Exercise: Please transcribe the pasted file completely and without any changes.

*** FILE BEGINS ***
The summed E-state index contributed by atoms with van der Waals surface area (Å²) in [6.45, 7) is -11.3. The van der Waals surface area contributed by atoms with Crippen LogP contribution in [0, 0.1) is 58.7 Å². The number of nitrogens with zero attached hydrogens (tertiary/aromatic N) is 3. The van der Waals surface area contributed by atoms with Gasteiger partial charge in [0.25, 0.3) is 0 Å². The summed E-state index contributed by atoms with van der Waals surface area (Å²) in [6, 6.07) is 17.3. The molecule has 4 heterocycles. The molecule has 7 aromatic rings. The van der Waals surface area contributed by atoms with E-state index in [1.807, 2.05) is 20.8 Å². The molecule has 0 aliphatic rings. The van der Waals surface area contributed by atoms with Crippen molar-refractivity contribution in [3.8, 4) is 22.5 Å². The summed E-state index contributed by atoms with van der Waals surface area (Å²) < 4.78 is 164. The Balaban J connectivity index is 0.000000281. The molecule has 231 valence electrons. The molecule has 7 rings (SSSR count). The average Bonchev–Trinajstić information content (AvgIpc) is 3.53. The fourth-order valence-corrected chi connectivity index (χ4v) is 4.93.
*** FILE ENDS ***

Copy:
The summed E-state index contributed by atoms with van der Waals surface area (Å²) in [6.45, 7) is -11.3. The van der Waals surface area contributed by atoms with Crippen LogP contribution in [0, 0.1) is 58.7 Å². The number of nitrogens with zero attached hydrogens (tertiary/aromatic N) is 3. The van der Waals surface area contributed by atoms with Gasteiger partial charge in [0.25, 0.3) is 0 Å². The summed E-state index contributed by atoms with van der Waals surface area (Å²) in [6, 6.07) is 17.3. The molecule has 4 heterocycles. The molecule has 7 aromatic rings. The van der Waals surface area contributed by atoms with E-state index in [1.807, 2.05) is 20.8 Å². The molecule has 0 aliphatic rings. The van der Waals surface area contributed by atoms with Crippen molar-refractivity contribution in [3.8, 4) is 22.5 Å². The summed E-state index contributed by atoms with van der Waals surface area (Å²) < 4.78 is 164. The Balaban J connectivity index is 0.000000281. The molecule has 231 valence electrons. The molecule has 7 rings (SSSR count). The average Bonchev–Trinajstić information content (AvgIpc) is 3.53. The fourth-order valence-corrected chi connectivity index (χ4v) is 4.93.